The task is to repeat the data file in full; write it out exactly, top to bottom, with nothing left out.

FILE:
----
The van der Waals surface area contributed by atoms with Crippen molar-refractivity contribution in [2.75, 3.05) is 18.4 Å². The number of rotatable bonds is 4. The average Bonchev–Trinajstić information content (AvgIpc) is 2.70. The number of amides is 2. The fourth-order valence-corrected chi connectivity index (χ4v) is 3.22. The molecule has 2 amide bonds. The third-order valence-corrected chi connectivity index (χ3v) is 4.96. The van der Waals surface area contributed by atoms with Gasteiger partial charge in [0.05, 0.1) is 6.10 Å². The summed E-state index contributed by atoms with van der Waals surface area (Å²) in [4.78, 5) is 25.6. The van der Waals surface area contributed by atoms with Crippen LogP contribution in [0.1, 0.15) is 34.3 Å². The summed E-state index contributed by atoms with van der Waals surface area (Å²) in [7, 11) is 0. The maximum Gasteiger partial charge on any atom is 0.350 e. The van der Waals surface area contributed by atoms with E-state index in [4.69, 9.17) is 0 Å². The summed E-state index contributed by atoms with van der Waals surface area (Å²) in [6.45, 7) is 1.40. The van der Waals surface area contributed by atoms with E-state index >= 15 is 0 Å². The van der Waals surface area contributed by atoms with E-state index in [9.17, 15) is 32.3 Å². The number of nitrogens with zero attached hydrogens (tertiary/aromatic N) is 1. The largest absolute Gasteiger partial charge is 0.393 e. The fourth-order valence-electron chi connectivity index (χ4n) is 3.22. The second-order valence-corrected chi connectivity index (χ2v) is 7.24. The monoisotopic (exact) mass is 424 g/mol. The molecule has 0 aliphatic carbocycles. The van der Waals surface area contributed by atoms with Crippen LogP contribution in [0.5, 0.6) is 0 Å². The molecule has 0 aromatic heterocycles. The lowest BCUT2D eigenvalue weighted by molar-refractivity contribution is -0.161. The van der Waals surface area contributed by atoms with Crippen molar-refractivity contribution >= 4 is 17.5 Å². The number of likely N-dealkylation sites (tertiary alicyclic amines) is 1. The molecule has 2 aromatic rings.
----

The van der Waals surface area contributed by atoms with Crippen molar-refractivity contribution in [2.75, 3.05) is 18.4 Å². The number of rotatable bonds is 4. The average Bonchev–Trinajstić information content (AvgIpc) is 2.70. The number of amides is 2. The fourth-order valence-corrected chi connectivity index (χ4v) is 3.22. The molecule has 2 amide bonds. The third-order valence-corrected chi connectivity index (χ3v) is 4.96. The van der Waals surface area contributed by atoms with Gasteiger partial charge in [0.05, 0.1) is 6.10 Å². The summed E-state index contributed by atoms with van der Waals surface area (Å²) in [4.78, 5) is 25.6. The van der Waals surface area contributed by atoms with Crippen LogP contribution in [0.1, 0.15) is 34.3 Å². The summed E-state index contributed by atoms with van der Waals surface area (Å²) in [7, 11) is 0. The maximum Gasteiger partial charge on any atom is 0.350 e. The van der Waals surface area contributed by atoms with E-state index in [4.69, 9.17) is 0 Å². The summed E-state index contributed by atoms with van der Waals surface area (Å²) in [6.45, 7) is 1.40. The van der Waals surface area contributed by atoms with E-state index >= 15 is 0 Å². The van der Waals surface area contributed by atoms with E-state index in [9.17, 15) is 32.3 Å². The number of nitrogens with zero attached hydrogens (tertiary/aromatic N) is 1. The largest absolute Gasteiger partial charge is 0.393 e. The fourth-order valence-electron chi connectivity index (χ4n) is 3.22. The second-order valence-corrected chi connectivity index (χ2v) is 7.24. The monoisotopic (exact) mass is 424 g/mol. The molecule has 0 aliphatic carbocycles. The van der Waals surface area contributed by atoms with Crippen LogP contribution in [0.5, 0.6) is 0 Å². The molecule has 0 aromatic heterocycles. The lowest BCUT2D eigenvalue weighted by molar-refractivity contribution is -0.161. The van der Waals surface area contributed by atoms with Crippen molar-refractivity contribution >= 4 is 17.5 Å². The number of likely N-dealkylation sites (tertiary alicyclic amines) is 1. The molecule has 2 aromatic rings.